Turmoil in Haiti Continues, but so does the Work of the Lord!

Turmoil in Haiti Continues, but so does the Work of the Lord!

For background on what is taking place in Haiti and why Global Partners missionaries have temporarily left the country, please visit globalpartnersonline.org/haiti-team-perseveres/

In Haiti, as the economy continues to worsen and food prices rise, there seems to be no end in sight at this point to the political upheaval and gang violence. So much discouragement — please pray for miracles!  As we stay in touch with the medical team, we are encouraged that the hospital is doing good work, led by the skill and leadership of the three Haitian specialists that came back to La Gonave about the time we were asked to leave.

Dr. Berley, our pediatrician, is expanding the neonatology services using his experience and advocating for improved equipment to be used in the care of premature infants.  Our OB-Gyn, Dr. Annecie, provides high-risk obstetric care and surgeries like hysterectomies that previously could only be obtained on the mainland or when visiting teams would come. Dr. Badio, our internist, is able to offer procedures and consultations for heart and lung conditions that also save patients trips to Port-au-Prince.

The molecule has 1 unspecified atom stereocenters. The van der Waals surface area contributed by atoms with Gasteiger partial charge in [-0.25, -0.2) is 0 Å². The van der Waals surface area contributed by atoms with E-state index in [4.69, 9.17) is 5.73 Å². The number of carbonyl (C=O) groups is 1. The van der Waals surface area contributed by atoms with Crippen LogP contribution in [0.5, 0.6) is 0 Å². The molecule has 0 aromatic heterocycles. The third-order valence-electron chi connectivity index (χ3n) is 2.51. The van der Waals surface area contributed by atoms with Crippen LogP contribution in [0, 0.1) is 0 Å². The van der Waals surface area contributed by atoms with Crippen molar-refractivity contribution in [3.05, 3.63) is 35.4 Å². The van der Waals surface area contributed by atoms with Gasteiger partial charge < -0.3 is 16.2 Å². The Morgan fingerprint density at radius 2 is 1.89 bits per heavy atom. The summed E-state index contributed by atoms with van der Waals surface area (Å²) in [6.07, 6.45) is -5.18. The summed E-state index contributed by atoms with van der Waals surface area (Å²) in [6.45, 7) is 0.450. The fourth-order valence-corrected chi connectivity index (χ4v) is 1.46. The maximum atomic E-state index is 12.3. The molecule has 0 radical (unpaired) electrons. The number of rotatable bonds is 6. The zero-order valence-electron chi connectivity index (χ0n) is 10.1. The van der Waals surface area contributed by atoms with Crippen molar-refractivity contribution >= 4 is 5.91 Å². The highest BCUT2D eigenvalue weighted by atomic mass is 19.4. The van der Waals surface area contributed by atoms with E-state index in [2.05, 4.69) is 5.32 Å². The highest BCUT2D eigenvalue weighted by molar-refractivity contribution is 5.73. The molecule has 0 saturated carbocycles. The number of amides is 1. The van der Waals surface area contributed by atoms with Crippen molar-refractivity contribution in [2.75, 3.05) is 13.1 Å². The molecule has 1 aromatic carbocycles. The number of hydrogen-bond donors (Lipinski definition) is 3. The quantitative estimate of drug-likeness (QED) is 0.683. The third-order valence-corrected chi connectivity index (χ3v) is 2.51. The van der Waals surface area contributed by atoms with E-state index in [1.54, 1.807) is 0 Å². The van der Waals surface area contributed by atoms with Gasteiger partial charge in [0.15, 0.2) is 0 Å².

Together these doctors are expanding the continuous learning opportunities with regular pediatric and adult group rounds, journal club and weekly grand rounds to discuss interesting cases and have the doctors give their own presentations.

Personally, we continue to respond to requests for food aid and help some small businesses that provide training and employment when possible. As the La Gonave Action Team and the Friends of La Gonave group grows, this auxiliary group has been able to ship hospital supplies and is working on supplying medications that the hospital has difficulty procuring.

We pray and hope for an opportunity to visit the island soon to maintain our working relationships and to encourage the staff. But we also ask for wisdom about how to continue to engage effectively in the work and mission of the hospital from a distance.

In Sierra Leone, it’s two steps forward and one step back!  But progress is undeniable—and so much of it thanks to your prayers and generosity. The fresh coat of paint inside and out at the hospital changes the atmosphere, as do dozens of new mattresses.   A brand new generator is working well and fourteen oxygen concentrators have been repaired, so that we no longer have reports of deaths related to our being unable to offer oxygen therapy. And we hear rumors on the street that the hospital is doing a good job — which means a lot. Even more importantly, the relationship between the national church and the hospital has been working well.

Thank you for remembering people in Haiti — and here in Sierra Leone — and praying for them. It means a lot to them, and to us.